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'I Thought I Was Dying': A Common Synthetic Antibiotic Can Cause Permanent Side Effects

Ten years after taking the medication, Bobby Grozier suffers from brain damage and he's lost more than $3 million in medical costs and income.

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This case is the first trial of more than 2,600 claims in U.S. courts alleging that Levaquin causes tendon damage. In 2008, the FDA required an upgraded warning on tendon damage posed by Levaquin and similar drugs. The black box warning was required for all fluoroquinolones in July 2008.

The warning is a result of the efforts of Public Citizen, a non-profit, consumer rights advocacy group, which filed a lawsuit requiring the warning on the drugs’ packaging and requiring pharmacists to give patients FDA-approved medication guides that also carry the warning.

“There were letters sent out in 2008, telling doctors that these drugs can blow a man’s tendon,” Fuller said. “They only came out after a 12-year battle. Public Citizen started fighting this in 1996. We had to sue the FDA in federal court to get them to review these petitions that we filed.”

Following the issue of the black box warnings, Fuller said the FDA downplayed the effect. Renata Albrecht, the head of the FDA's Division of Special Pathogen and Transplant Products, estimated that spontaneous ruptures were occurring in approximately one in 100,000 people. The FDA said taking the drugs appears to triple or quadruple the risk, bringing a total of four out of 100,000 people who are at risk.

The study, “Increased Risk of Achilles Tendon Rupture With Quinolone Antibacterial Use, Especially in Elderly Patients Taking Oral Corticosteroids” presents a total of anywhere from four to 28 out of 100 patients instead of four out of 100,000 patients, the total presented by the FDA.

Confusing or inaccurate statistics concerning medical research are not unusual. The process of approving a drug for use is fraught with conflict of interest, according to Plumb. In 2007, the FDA issued guidelines barring advisers with more than $50,000 invested in an FDA-regulated drug or medical device company unless they receive a waiver from the agency. People with financial interests of less than $50,000 can participate on the panel but are unable to vote without a waiver from the agency.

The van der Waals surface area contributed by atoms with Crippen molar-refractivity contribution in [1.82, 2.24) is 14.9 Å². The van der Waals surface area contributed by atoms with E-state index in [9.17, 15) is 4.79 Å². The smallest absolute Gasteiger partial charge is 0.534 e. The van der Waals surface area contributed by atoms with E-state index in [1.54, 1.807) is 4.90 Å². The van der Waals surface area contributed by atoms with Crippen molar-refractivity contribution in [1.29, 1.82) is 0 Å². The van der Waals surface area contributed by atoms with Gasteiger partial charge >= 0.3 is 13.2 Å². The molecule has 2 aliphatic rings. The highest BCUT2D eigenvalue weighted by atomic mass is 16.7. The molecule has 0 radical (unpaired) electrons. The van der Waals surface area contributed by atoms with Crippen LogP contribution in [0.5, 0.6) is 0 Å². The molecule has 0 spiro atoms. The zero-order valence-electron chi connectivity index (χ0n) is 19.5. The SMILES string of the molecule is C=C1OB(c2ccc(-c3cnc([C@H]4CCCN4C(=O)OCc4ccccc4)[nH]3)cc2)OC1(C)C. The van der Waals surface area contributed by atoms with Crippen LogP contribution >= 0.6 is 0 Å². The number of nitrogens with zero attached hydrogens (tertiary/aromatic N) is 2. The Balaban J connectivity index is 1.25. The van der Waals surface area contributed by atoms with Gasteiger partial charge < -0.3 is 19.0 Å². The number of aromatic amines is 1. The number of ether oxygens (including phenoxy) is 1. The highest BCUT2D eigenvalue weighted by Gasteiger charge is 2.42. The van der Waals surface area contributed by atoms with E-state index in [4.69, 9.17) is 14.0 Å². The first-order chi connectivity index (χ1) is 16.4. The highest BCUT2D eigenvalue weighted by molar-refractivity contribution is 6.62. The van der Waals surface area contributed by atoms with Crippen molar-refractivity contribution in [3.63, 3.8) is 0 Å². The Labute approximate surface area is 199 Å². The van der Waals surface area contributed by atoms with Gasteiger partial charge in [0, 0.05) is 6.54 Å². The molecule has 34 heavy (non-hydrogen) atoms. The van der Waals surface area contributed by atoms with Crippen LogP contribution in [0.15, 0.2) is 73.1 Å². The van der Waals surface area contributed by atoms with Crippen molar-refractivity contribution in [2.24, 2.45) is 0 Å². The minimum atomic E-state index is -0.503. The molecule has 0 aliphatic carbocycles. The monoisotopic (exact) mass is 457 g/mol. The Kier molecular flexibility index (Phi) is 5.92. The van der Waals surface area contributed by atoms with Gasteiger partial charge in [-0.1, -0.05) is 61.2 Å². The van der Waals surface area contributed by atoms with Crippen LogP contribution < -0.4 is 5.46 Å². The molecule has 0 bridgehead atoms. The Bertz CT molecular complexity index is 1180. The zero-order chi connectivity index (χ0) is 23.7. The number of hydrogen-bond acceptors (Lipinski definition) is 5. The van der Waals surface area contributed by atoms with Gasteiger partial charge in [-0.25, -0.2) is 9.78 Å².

“There were no laws against drug company officials physically being on the committee up until a few years ago,” Plumb said. “The Levaquin lawsuit is the tip of the iceberg. It’s a convenient way to mask the other problems it can cause that are more prevalent.”

According to Plumb, the culture of prescriptions in American heath care is in need of examination and possible revision.

“It’s the lesser of two evils,” Plumb said. “Doctors are making decisions over and over. Medications can cause problems, but they save lives. They take that argument and extend it to say medications don’t usually cause problems, so I’ll give it and hope it doesn’t cause problems. We’re a cultured society that believes that antibiotics in particular are lifesaving and we really need them. Heaven forbid that they are actually causing problems in patients.”

In order to increase awareness about fluoroquinolones, Plumb said many aspects of the system are in need of change, including the education received in medical schools. He said very few continuing education courses have much to do with the pharmacy, and if they do, a doctor presents pharmaceutical research in a positive light.

The presentation of research is also a problem in the sale of pharmaceuticals, according to Fratti. Having once worked as a sales representative, he experienced firsthand the culture of pharmaceutical sales and the influence representatives had on doctors.

“We were trained how to downplay or trivialize doctors’ concerns,” he said. “We had role-playing sessions, videotaped and graded on how skillful we were able to do that. Pharmaceutical sales are not about educating a doctor. It’s about marketing a doctor and selling the doctor to make sure the doctor sells your drug.”